Probably the biggest disadvantage of using attachments as the main content of your email is that they are not displayed in the email browser. The recipient has to take an extra action of opening the attachment, which means opening another program, which means waiting a little bit. Worse yet, it could get overlooked or receive an “I’ll look at this later”. Furthermore, handheld devices are often configured so that they do not download attachments unless the user specifically requests that action. Basically, the risk is that the added effort to view the attachment could be too much for some of your audience and your message will be missed.

HTML email

HTML email offers the most design flexibility, and more functionality than the other forms of email. An HTML email can be described as a one page website that gets emailed to your recipients. Unlike embedded image emails, the images that go into the HTML email are not actually sent to your recipients; therefore the email does not contain attachments. This helps to keep download times to a minimum and helps to ensure that people viewing the email on handheld devices will see the written content. The images actually reside on a web server and are displayed by the email only at the time of viewing.

HTML emails are usually the best option for organizations that want to maintain brand continuity with their communications and are trying to reach a large audience. The design flexibility allows the look and feel of the email to be in keeping with the brand and the added functionality allows the organization to include graphics, text, links, subscribe/unsubscribe options and the ability to track how well their communication was received by keeping statistics of what links were followed, who opened their email and so forth. Furthermore, HTML email allows senders to send their email from white listed (link to definition) servers, which reduces the chances of the email being marked as spam.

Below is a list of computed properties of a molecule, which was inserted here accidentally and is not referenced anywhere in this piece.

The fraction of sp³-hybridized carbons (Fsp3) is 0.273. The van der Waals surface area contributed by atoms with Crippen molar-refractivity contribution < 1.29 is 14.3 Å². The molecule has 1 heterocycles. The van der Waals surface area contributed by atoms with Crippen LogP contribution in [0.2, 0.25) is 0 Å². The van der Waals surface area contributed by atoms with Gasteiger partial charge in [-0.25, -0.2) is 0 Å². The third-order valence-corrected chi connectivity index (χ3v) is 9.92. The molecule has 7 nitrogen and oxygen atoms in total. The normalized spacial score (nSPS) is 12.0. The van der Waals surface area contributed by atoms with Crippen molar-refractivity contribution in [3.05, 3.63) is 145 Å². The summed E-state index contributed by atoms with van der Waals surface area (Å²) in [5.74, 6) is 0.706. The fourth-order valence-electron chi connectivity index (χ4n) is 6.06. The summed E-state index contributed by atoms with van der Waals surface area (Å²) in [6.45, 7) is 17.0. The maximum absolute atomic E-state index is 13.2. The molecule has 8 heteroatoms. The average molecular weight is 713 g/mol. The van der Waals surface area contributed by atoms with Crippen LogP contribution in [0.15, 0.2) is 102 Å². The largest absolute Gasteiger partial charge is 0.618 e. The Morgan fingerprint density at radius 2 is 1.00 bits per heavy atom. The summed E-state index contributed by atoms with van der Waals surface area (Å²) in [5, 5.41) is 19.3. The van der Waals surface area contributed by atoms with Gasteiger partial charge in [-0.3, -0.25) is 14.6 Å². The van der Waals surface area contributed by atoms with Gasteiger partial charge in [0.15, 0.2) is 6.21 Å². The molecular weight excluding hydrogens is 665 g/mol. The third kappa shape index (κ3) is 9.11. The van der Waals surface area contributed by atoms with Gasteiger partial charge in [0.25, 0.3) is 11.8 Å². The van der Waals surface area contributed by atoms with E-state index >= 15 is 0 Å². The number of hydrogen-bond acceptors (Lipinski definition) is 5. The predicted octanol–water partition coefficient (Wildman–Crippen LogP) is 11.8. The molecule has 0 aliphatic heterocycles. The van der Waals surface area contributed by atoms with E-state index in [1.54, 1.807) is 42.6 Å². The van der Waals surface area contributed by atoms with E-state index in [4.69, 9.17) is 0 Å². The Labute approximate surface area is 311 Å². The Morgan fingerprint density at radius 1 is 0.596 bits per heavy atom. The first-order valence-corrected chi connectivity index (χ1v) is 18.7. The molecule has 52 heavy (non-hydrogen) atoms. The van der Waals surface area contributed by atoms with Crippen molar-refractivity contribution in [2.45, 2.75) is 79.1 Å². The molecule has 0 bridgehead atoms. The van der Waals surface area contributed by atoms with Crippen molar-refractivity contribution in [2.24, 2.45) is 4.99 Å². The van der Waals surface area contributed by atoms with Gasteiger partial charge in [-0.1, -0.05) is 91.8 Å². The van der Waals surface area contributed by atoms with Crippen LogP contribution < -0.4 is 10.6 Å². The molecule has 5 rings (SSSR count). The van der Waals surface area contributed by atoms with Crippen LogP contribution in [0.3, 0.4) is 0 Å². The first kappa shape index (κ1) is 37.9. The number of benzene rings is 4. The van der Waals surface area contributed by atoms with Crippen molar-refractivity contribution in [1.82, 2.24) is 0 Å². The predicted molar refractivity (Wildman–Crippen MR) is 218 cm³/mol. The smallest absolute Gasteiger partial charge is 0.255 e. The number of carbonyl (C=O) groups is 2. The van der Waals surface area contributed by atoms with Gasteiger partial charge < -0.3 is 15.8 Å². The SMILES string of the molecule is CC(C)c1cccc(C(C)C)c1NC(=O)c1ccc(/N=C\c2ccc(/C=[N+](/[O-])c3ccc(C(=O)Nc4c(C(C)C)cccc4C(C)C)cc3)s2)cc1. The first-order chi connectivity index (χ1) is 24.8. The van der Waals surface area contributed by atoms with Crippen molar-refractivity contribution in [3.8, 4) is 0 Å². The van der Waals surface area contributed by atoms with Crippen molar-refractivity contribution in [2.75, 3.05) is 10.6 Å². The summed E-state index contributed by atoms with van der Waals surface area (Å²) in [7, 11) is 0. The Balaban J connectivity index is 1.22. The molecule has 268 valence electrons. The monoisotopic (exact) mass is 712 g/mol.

The disadvantages of HTML email are twofold: it is more complex to implement and many email programs do not automatically display the images.

HTML email is actually a small website, therefore it requires programming. This generally means that senders must invest more into designing and implementing the email. This effort can be offset if the email is designed as a template and then is reused for regular send-outs (e.g. newsletters). It is less economical for one-offs.

Unfortunately, many email programs do not automatically display images when HTML email is received and the recipient needs to click on a button in order to view the images. This means that the sender runs the risk that the recipient will not see the email as intended. The impact of the missing images can be reduced through careful design and programming, and by ensuring that the primary message is contained in the text of the email.

What email form should I choose?

As with all things in life, context is everything. With our clients we generally recommend the use of emails with a PDF attachment when they are sending to a small, motivated audience who is likely to open the attachment. When trying to reach a larger audience, or if similar emails will be sent out over time, we recommend HTML email as it offers the most flexibility and functionality.